The double backer start button has been pressed. the Double backer should start when the belts are nearly Down. if the double backer does not start, contact Maintenance! the fault message should indicate Component failure. if the double backer does not Start, lss could be defective
The double backer mainline drive motor thermal is Tripped. contact maintenance immediately!
The double backer mainline drive motor thermal Tripped.
The double backer drive control relay (cr) has failed.
Contact maintenance immediately!
The double backer drive control relay (cr) failed.
The double backer jog button at the glue machine is Defective. the normally closed contact is open.
The double backer job button at the glue machine Failed.
The double backer job button at the main belt head Pulley stand is defective. the normally closed Contact is open. contact maintenance!
The double backer job button at the head pulley stand Failed.
The double backer low speed relay (lsr) contact is Open. this diagnostic should appear if Single Machine analysis is used while the Double Backer is Running.
The double backer low speed relay (lsr) contact Failed.
The double backer is not ready to start because the Dry-end ready contact in the double backer stop Circuit is open.
This message should appear only when single machine Analysis is used.
This message should never be logged - - - A013C
The double backer stop push button at the c flute Operator stand is open. if the button is not Depressed contact maintenance!
Double backer stop button at c flute station was pressed.
The double backer stop push button at the b flute Operator stand is open. if the button is not Depressed contact maintenance!
Double backer stop button at b flute station was Pressed.
The double backer stop push button at the glue Machine stand is open. if the button is not Depressed contact maintenance!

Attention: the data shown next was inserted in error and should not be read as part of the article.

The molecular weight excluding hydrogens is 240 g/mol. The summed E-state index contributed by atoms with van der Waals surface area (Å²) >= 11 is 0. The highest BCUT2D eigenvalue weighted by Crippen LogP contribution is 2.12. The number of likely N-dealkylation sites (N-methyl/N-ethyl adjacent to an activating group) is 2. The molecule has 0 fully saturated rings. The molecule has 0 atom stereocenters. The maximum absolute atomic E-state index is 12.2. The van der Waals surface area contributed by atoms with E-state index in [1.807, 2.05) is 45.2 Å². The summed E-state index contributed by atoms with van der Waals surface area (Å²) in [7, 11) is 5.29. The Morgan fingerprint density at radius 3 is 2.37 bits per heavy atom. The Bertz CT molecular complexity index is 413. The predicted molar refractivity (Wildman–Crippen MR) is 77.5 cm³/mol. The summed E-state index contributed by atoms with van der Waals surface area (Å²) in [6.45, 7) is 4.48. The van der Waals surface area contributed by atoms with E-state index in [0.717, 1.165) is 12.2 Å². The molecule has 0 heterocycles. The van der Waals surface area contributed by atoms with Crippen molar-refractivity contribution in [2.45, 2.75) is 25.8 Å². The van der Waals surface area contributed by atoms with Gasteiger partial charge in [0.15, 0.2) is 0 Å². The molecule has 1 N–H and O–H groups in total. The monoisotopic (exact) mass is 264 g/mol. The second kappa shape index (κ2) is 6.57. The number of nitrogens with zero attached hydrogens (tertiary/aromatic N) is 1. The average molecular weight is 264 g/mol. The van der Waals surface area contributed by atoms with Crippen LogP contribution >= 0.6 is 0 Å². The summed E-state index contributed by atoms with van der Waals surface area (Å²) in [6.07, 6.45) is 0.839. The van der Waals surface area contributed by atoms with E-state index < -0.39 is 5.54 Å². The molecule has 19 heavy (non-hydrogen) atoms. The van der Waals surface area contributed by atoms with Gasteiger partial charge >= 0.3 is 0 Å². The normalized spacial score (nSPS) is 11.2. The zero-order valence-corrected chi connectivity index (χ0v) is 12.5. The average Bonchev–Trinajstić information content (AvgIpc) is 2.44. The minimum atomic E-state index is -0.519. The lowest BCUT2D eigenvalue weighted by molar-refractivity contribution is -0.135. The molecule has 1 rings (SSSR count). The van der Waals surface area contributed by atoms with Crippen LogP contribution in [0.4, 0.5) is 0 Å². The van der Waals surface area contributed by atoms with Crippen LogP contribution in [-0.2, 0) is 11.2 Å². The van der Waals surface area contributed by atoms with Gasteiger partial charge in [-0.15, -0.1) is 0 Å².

Double backer stop button at glue machine stand was Pressed.
The double stop push button at main belt head pulley Stand is open. if the button is not depressed Contact maintenance!
Double backer stop button at head pulley stand was Pressed
The double backer is not ready to start because the Dry-end e-stop contact in the double backer e-stop Circuit is open. this message should appear only When single machine analysis is used.
This message should never be logged - - - A018C
The double backer e-stop push button at the glue Machine stand is open. if the button is not Depressed contact maintenance!
Double backer e-stop at the glue machine was pressed.
A double backer belt lifter motor thermal (lnol) is Tripped. contact maintenance!
A double backer belt lifter motor thermal (lnol) Tripped
A double backer belt lifter motor thermal (lnol) is Tripped. contact maintenance!
A double backer belt lifter motor thermal (lnol) Tripped
The double backer control circuit fuse (cfu) has Blown. contact maintenance!
The double backer control circuit fuse (cfu) blew
No power is sensed at the double backer drive control Circuit. check to see if the drive is on. if the Drive will not start, contact maintenance! double Backer drive was turned off or failed while running
The double backer e-stop push button dry-end contact Is open. if the button is not depressed, contact Maintenance!
The double backer e-stop push-button dry-end contact Opened
The double backer is being jogged.
The double backer was jogged while ready to start
The Double Backer BELT NEARLY DOWN limit switch (LSS) Or MAIN CONTROL RELAY (CR) has failed. The belts Will not latch down.
The Double Backer belts won't stay down, contact Maintenance!
The double backer glue station is turned off. The Glue station must have power in order for the line to Power up If the disconnect is on, contact maintenance!
The double backer glue station lossed power.
The Double Backer is coasting to a stop.
This message should change when the Slow Speed limit Switch is tripped.
This message should not be logged - - - A028C
The power feeding the upper control circuit is off. Check the main disconnects of the knife. Contact the maintenance if disconnects are on.
The 480 v. supply to the control circuit transformer was lost.-upper
The circuit breaker (CB-7) of the UPPER level has tripped. The breaker is located in the right hand knife cabinet.
The circuit breaker (CB-7) of the upper level tripped.
The Upper Knife is not ready.
The Knife computer interlock relay (CR-80) has failed.
The Knife computer interlock relay (CR-80) failed.